Liverpool conference to debate record drug deaths



Professionals have an awful lot of work to do to stem the tide of drug related deaths, a conference in Liverpool will hear this week.

Britain is facing a record number of drugs tragedies – approaching 5,000 in 2022 – almost three times the number of fatalities on the UK’s roads.

Tomorrow (Thurs, 25 April) the LJMU Public Health Institute hosts 900 experts from academia and across the health and care sector to discuss the latest developments, trends and initiatives in reducing drug ‘poisoning’ deaths.

The North West and North East currently have the highest death rates in the country with higher opioid and crack use and outcomes which reflects wider health and social inequalities. The emergence of nitazenes and other new synthetic opioids in the UK has the potential to increase incidences of drug related death further, and this will be one of the focuses of the event, alongside the impact of increased socialisation and the risks of people using drugs alone.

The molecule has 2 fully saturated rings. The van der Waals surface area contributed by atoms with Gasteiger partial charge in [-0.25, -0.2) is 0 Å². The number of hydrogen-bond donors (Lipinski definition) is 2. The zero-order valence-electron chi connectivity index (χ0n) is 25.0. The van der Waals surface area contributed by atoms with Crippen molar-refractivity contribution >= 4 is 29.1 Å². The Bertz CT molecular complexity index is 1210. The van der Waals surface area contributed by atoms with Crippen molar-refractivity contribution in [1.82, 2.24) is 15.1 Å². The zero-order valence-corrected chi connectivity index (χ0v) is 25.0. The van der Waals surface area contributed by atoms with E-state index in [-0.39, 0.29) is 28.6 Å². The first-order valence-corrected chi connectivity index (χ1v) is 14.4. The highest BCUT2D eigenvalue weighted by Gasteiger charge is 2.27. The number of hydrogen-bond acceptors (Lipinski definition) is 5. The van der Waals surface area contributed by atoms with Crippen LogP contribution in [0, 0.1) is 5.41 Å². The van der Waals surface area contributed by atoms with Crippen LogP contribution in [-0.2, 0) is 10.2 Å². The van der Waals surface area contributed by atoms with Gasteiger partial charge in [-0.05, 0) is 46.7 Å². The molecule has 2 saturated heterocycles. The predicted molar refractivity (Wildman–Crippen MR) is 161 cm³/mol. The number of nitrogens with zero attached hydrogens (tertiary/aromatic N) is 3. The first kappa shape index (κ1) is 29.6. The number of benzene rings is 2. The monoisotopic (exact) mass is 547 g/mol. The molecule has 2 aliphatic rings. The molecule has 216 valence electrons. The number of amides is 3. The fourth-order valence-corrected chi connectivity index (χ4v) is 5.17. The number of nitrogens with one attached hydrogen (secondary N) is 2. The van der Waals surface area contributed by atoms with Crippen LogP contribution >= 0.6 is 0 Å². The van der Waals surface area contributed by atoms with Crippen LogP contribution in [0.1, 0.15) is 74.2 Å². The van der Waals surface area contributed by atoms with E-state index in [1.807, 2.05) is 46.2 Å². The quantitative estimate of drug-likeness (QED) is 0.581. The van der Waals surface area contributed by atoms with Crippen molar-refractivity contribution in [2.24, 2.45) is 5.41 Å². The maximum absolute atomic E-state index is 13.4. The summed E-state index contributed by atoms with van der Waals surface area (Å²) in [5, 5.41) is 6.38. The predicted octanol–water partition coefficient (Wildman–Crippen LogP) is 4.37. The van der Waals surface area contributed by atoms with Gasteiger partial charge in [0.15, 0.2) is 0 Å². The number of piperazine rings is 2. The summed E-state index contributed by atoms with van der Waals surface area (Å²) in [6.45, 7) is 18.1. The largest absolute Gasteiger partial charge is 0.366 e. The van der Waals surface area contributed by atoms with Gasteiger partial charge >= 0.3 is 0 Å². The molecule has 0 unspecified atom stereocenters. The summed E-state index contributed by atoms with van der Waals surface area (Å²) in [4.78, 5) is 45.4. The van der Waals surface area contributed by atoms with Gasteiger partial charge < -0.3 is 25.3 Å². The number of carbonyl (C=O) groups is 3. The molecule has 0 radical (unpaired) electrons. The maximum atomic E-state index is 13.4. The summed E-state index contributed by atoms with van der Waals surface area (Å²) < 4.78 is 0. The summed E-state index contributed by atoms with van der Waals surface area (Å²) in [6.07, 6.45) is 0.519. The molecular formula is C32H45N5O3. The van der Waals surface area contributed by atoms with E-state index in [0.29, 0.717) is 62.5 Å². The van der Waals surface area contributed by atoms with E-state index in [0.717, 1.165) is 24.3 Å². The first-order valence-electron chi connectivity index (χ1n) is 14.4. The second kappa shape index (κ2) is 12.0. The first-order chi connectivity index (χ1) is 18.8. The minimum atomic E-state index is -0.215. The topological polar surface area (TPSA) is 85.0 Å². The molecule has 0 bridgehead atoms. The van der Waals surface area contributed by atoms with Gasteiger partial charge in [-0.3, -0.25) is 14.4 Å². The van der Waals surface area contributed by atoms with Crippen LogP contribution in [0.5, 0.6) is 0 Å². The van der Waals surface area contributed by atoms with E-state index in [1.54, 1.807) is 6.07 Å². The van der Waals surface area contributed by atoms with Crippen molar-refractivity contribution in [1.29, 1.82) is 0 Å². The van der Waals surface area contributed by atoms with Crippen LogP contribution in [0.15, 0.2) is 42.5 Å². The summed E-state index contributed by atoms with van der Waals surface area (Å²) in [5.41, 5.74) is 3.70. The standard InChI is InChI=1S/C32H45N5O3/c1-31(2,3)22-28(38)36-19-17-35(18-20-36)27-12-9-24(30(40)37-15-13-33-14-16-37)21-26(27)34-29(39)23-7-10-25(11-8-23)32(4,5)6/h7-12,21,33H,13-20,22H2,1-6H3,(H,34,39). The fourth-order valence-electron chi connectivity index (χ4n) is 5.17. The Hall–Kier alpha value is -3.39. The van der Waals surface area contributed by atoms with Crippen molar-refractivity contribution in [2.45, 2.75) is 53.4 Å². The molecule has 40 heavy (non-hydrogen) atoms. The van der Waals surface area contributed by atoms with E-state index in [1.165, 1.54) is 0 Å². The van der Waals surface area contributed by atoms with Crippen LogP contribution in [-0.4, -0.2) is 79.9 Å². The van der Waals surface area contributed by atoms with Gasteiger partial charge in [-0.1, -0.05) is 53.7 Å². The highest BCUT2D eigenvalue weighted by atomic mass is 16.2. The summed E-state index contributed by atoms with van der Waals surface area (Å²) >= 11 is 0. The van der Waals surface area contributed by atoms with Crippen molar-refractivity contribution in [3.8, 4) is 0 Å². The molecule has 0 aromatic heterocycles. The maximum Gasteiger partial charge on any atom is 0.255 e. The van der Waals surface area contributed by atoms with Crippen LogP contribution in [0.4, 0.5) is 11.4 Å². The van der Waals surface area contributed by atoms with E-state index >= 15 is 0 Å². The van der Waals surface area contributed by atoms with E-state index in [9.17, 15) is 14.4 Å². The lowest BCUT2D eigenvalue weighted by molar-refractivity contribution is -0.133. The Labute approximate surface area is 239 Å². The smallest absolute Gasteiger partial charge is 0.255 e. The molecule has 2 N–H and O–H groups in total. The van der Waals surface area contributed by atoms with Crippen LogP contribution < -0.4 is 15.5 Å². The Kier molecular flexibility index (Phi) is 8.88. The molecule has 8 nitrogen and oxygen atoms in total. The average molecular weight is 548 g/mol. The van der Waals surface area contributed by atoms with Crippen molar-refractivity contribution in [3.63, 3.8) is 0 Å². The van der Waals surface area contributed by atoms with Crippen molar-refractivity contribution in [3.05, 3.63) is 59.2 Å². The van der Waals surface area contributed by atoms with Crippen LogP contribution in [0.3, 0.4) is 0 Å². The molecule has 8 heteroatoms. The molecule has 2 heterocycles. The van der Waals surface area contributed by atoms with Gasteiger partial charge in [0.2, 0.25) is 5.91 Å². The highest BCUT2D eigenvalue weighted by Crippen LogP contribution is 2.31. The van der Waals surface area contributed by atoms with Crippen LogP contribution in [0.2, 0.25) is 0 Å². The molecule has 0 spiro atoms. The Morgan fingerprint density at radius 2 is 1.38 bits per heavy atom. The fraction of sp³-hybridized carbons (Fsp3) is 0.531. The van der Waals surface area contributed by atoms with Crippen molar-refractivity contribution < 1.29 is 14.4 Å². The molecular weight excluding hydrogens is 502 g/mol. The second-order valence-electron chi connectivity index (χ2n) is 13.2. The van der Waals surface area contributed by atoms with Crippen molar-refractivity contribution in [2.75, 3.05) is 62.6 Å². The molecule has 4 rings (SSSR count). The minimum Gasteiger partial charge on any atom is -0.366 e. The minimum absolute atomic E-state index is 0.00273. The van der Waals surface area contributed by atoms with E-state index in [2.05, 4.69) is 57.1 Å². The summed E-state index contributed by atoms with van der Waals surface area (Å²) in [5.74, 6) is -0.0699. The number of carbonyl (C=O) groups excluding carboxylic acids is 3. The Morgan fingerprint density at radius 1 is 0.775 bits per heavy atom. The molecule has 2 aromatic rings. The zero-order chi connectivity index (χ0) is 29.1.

LJMU’s Public Health Institute provides drug related deaths surveillance to 24 local authorities across England supporting them in line with the government’s drug strategy From Harm to Hope.

Harry Sumnall, Professor of Substance Use in the PHI, said: “We have the highest number of deaths on record.”

Prof Sumnall recently outlined the causes of the trend in an article in The Conversation, which include another – the 11th consecutive – rise in cocaine deaths (857) aided by wider supply, purity, affordability and availability.

He also described how deaths in women are rising as those for men fall. Professor Sumnall said concerted, sustainable action was needed: "Whatever the outcome of the election, unless there is a clear commitment to long-term investment in responses to drug use, new records will be set in drug-related deaths."

Speakers at the conference on Thursday include:

  • Professor Catriona Matheson, University of Stirling, & Independent Review Consultant in Substance Related Deaths: Reducing Drug Related Deaths: Learning from the Scottish Drug Death Taskforce
  • Jon Shorrock, Programme Manager OHID, Department of Health & Social Care England: National Update on Drug Related Deaths: Data and Responses
  • Dr Anne Campbell, Queen's University Belfast: A multi-disciplinary approach to Drug Related Deaths in Northern Ireland
  • Professor Rick Lines, Public Health Wales: Drug Related Deaths in Wales: Current Data and Emerging Concerns
  • Professor Harry Sumnall, LJMU, The role of stigma in drug and alcohol deaths

Full details of the conference can be found here: https://ims.ljmu.ac.uk/PublicHealth/DRDevent2024/conference



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